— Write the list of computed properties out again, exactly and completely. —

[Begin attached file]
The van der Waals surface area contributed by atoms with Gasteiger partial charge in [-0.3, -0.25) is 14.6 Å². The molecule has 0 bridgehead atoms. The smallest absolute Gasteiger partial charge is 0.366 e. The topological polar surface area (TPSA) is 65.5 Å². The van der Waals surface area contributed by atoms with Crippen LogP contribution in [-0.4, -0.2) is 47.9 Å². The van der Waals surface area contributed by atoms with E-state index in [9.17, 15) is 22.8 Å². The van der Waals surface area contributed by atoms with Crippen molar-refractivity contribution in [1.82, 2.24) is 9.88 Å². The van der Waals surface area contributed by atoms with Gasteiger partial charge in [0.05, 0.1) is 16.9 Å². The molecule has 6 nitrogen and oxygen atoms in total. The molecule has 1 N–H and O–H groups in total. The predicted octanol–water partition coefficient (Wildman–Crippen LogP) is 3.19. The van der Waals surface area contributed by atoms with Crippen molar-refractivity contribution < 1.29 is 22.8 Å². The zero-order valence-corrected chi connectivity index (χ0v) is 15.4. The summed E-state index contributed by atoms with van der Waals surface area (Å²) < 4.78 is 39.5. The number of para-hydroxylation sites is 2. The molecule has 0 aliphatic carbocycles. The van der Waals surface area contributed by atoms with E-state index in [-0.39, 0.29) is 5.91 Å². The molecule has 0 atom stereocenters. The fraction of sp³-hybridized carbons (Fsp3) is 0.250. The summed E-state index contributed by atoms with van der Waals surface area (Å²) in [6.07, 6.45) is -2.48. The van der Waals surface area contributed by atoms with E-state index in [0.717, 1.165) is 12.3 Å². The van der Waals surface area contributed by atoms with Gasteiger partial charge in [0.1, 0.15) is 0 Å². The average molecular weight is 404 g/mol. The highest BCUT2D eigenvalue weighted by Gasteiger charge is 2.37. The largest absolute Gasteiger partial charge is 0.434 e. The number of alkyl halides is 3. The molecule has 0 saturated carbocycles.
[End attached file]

The van der Waals surface area contributed by atoms with Gasteiger partial charge in [-0.3, -0.25) is 14.6 Å². The molecule has 0 bridgehead atoms. The smallest absolute Gasteiger partial charge is 0.366 e. The topological polar surface area (TPSA) is 65.5 Å². The van der Waals surface area contributed by atoms with Crippen LogP contribution in [-0.4, -0.2) is 47.9 Å². The van der Waals surface area contributed by atoms with E-state index in [9.17, 15) is 22.8 Å². The van der Waals surface area contributed by atoms with Crippen molar-refractivity contribution in [1.82, 2.24) is 9.88 Å². The van der Waals surface area contributed by atoms with Gasteiger partial charge in [0.05, 0.1) is 16.9 Å². The molecule has 6 nitrogen and oxygen atoms in total. The molecule has 1 N–H and O–H groups in total. The predicted octanol–water partition coefficient (Wildman–Crippen LogP) is 3.19. The van der Waals surface area contributed by atoms with Crippen molar-refractivity contribution < 1.29 is 22.8 Å². The zero-order valence-corrected chi connectivity index (χ0v) is 15.4. The summed E-state index contributed by atoms with van der Waals surface area (Å²) < 4.78 is 39.5. The number of para-hydroxylation sites is 2. The molecule has 0 aliphatic carbocycles. The van der Waals surface area contributed by atoms with E-state index in [-0.39, 0.29) is 5.91 Å². The molecule has 0 atom stereocenters. The fraction of sp³-hybridized carbons (Fsp3) is 0.250. The summed E-state index contributed by atoms with van der Waals surface area (Å²) in [6.07, 6.45) is -2.48. The van der Waals surface area contributed by atoms with E-state index in [0.717, 1.165) is 12.3 Å². The van der Waals surface area contributed by atoms with Gasteiger partial charge in [0.1, 0.15) is 0 Å². The average molecular weight is 404 g/mol. The highest BCUT2D eigenvalue weighted by Gasteiger charge is 2.37. The largest absolute Gasteiger partial charge is 0.434 e. The number of alkyl halides is 3. The molecule has 0 saturated carbocycles.